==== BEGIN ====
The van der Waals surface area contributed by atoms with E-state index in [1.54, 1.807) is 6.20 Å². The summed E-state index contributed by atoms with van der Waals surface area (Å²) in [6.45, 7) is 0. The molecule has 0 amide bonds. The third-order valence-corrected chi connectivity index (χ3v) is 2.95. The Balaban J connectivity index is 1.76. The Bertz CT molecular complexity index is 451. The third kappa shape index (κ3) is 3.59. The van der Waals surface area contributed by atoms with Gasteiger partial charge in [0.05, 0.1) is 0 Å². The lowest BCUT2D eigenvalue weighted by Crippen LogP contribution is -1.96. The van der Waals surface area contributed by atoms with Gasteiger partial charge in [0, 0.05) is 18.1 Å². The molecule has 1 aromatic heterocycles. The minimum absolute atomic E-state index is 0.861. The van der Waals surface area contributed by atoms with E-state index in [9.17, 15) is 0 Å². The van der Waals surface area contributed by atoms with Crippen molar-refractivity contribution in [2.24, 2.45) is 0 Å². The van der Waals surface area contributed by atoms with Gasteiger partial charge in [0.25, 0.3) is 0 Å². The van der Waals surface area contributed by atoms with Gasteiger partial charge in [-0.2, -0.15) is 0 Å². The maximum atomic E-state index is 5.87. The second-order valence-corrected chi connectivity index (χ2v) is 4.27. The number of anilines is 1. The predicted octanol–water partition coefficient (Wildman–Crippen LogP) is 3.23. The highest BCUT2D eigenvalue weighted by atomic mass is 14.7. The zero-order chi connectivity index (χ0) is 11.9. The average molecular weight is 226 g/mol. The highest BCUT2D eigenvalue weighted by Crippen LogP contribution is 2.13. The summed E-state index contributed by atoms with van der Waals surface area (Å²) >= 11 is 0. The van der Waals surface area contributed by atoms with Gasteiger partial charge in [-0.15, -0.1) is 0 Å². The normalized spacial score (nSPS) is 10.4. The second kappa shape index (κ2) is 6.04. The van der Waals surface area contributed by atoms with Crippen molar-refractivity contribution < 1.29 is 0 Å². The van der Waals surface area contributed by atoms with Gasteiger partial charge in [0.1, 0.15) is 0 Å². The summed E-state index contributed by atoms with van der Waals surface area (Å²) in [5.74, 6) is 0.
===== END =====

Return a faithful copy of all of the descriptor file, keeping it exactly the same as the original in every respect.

The van der Waals surface area contributed by atoms with E-state index in [1.54, 1.807) is 6.20 Å². The summed E-state index contributed by atoms with van der Waals surface area (Å²) in [6.45, 7) is 0. The molecule has 0 amide bonds. The third-order valence-corrected chi connectivity index (χ3v) is 2.95. The Balaban J connectivity index is 1.76. The Bertz CT molecular complexity index is 451. The third kappa shape index (κ3) is 3.59. The van der Waals surface area contributed by atoms with Gasteiger partial charge in [0.05, 0.1) is 0 Å². The lowest BCUT2D eigenvalue weighted by Crippen LogP contribution is -1.96. The van der Waals surface area contributed by atoms with Gasteiger partial charge in [0, 0.05) is 18.1 Å². The molecule has 1 aromatic heterocycles. The minimum absolute atomic E-state index is 0.861. The van der Waals surface area contributed by atoms with E-state index in [9.17, 15) is 0 Å². The van der Waals surface area contributed by atoms with Crippen molar-refractivity contribution in [2.24, 2.45) is 0 Å². The van der Waals surface area contributed by atoms with Gasteiger partial charge in [0.25, 0.3) is 0 Å². The van der Waals surface area contributed by atoms with Gasteiger partial charge in [-0.2, -0.15) is 0 Å². The maximum atomic E-state index is 5.87. The second-order valence-corrected chi connectivity index (χ2v) is 4.27. The number of anilines is 1. The predicted octanol–water partition coefficient (Wildman–Crippen LogP) is 3.23. The highest BCUT2D eigenvalue weighted by atomic mass is 14.7. The zero-order chi connectivity index (χ0) is 11.9. The average molecular weight is 226 g/mol. The highest BCUT2D eigenvalue weighted by Crippen LogP contribution is 2.13. The summed E-state index contributed by atoms with van der Waals surface area (Å²) >= 11 is 0. The van der Waals surface area contributed by atoms with Gasteiger partial charge in [-0.15, -0.1) is 0 Å². The normalized spacial score (nSPS) is 10.4. The second kappa shape index (κ2) is 6.04. The van der Waals surface area contributed by atoms with Crippen molar-refractivity contribution < 1.29 is 0 Å². The van der Waals surface area contributed by atoms with Gasteiger partial charge in [0.1, 0.15) is 0 Å². The summed E-state index contributed by atoms with van der Waals surface area (Å²) in [5.74, 6) is 0.